Further analysis shows that overseas shipments of German trucks have been consigned mainly to storm centres SUC.3 as China or Japan, or to South America. Here, perhaps, apart from South Africa, is the principal direction ir which the elimination of German supplies will benefit the British Industry. Some advantage may also arise in the African Colonies and Protectorates.

There are, however, far more important factors on the horizon than the elimination of uneconomic German competition. Under present conditions, a principal concern of the British Commonwealth is to conserve its sterling funds, and so it becomes uneconomic for the time being to purchase essential goods such as motor vehicles from non-sterling countries if they can he obtained elsewhere.

Thus the position of the British motor industry is potentially strengthened in all our overseas markets, particularly as Canada, being outside the sterling bloc, is no better placed at the moment than her American neighbour.

• Colonial Preference for British Motors • All the Crown Colonies are, in fact, placing restric. tions on the import of foreign and Canadian motor vehicles, ad if British manufacturers can meet t.M full demand fcr the types of vehicle demanded, it is not unlikely that most of our Colonies would be prepared to use their powers of import control to the extent of prohibiting foreign imports. At present there is such a tendency in regard to motorcars, although it may be too much to hope that full advantage of the situation can be taken immediately in the case of comthercial vehicles.

A recent announcement by the New Zealand Government further shows the way the wind is blowing. For the first six months of 1940, that Dominion is prepared to admit motor vehicles from the United Kingdom only, and a substantial amount of exchange is to be released to cover such purchases. This is a welcome and commendable gesture by a Government which has long promised to give every consideration to British exporting interests. Official inquiries recently made by the Australian and Rhodesian Governments as to the United Kingdom production and delivery position may foreshadow similar tendencies.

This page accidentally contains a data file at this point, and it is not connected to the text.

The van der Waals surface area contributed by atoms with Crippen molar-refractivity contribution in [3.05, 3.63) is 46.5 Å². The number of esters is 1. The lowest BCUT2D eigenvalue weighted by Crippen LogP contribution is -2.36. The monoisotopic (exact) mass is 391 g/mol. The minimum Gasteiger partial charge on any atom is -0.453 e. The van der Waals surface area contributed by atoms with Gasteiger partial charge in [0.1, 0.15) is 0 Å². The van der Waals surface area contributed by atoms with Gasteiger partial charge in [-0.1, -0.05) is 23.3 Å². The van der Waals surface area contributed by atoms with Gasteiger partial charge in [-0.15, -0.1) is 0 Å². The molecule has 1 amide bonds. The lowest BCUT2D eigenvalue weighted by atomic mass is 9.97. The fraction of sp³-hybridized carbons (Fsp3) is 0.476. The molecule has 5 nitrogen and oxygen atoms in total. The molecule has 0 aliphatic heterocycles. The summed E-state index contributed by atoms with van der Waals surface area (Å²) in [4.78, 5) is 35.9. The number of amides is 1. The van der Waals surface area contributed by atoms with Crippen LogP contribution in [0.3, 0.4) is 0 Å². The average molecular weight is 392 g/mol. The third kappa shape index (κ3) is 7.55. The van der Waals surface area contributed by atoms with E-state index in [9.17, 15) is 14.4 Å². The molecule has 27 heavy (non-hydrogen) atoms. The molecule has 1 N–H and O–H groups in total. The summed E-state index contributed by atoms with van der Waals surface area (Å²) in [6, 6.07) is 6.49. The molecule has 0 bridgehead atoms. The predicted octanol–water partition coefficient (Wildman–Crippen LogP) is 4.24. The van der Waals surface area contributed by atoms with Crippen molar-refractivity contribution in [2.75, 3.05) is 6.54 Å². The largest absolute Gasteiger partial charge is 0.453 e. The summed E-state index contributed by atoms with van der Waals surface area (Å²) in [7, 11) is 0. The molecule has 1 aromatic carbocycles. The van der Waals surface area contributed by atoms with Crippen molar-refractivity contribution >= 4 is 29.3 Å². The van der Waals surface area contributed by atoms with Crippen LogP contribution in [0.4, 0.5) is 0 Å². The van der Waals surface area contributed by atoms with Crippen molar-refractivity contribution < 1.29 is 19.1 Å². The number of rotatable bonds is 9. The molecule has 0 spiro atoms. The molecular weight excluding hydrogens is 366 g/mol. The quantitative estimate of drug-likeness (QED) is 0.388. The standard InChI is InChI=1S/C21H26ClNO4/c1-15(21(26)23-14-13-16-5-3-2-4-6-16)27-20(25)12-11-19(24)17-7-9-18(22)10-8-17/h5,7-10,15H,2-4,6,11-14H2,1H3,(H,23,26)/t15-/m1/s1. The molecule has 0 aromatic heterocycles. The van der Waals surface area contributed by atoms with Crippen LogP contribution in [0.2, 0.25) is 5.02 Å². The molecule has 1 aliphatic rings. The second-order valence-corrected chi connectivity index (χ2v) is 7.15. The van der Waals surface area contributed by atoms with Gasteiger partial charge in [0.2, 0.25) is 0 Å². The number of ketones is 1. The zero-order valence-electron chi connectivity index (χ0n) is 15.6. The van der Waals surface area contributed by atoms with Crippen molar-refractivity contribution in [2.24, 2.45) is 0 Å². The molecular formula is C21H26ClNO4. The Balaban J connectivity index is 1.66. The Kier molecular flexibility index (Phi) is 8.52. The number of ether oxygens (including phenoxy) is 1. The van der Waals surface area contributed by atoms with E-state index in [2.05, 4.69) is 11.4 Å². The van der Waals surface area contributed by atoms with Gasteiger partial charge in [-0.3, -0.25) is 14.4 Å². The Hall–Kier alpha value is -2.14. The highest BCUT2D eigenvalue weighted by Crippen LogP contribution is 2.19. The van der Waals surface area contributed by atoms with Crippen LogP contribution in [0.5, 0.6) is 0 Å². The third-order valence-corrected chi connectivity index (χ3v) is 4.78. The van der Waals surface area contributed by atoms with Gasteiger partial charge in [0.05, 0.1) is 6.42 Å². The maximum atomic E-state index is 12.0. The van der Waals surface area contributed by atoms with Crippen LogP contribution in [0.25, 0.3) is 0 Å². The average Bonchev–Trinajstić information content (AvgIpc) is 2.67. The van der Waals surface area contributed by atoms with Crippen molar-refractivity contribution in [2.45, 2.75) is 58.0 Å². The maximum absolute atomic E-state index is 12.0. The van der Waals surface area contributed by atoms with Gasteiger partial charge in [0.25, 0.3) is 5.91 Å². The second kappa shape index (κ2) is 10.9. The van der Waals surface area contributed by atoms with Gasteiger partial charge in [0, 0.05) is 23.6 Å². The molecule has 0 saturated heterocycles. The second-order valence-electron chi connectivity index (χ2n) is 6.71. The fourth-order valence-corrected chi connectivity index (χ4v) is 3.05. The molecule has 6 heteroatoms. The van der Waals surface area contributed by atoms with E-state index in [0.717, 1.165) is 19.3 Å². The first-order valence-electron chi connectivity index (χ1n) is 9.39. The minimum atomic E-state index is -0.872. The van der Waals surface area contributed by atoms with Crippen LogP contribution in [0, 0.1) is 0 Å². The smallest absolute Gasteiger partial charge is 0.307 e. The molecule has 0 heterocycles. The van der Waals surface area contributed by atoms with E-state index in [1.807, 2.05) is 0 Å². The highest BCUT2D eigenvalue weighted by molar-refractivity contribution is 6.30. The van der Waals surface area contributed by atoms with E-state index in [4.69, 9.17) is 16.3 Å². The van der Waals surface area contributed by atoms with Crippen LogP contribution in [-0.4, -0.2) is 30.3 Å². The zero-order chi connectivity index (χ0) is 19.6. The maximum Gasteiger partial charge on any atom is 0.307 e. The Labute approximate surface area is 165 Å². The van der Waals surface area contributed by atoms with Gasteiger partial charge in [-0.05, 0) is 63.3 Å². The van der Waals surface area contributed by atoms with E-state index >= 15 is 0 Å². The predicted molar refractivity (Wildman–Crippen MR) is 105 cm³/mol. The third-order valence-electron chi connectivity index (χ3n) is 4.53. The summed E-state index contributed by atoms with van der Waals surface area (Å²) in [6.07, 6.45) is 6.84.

• War Encouraging Buying from Us •

Indeed, there is every encouragement to think that the war will influence foreign trade also towards the 'United Kingdom. The purchasing power of.this country, allied now with that of France, is so outstanding that neutral countries throughout the world must pay increasing attention to those principles of bilateral trade which have in the past received far too much lip service and much too little practical recognition. Some countries may think themselves well rid of German barter agreements.

It should not be thought that the position of the American motor industry will be weakened to any serious extent by such developments. American exports are not so high a percentage of total production as is the case with British motor exports; therefore temporary fluctuations in the export trade are of less moment. In any event, there is a considerable distance to be covered before the British attack on the light-truck markets of the world can deeply affect the entrenched American position. Canada, as one of the senior parbeers in the Empire, may be expected to overcome, by one means or another, the disinclination shown in some quarters to trade outside tne sterling bloc. .

It is, then, for British motor manufacturers to take the earliest possible advantage of the exceptional circumstances which favour them. An earnest of their desire to do so is available in the shape of the excellent returns of United Kingdom vehicle exports during the first three months of the war, recently released. Four months ago it was almost inconceivable that the machine

shops and assembly lines would continue to function to such an appreciable extent on civilian production. Now the atmosphere has cleared; an export policy, approved by the British Government, has been laid down and its full execution could be frustrated only by the unpredictable course of war events, however certain the result.

In the immediate future, British manufacturers of 'commercial vehicles will have their hands fuller than they have ever been before.

Let all overseas distributors, dealers and users be assured that the impatience of the British motor factories to fill each export order with despatch will even exceed their own impatience to receive and operate the vehicles demanded. Through mutual confidence and consideration, there is scope for all-round satisfaction.

comments powered by Disqus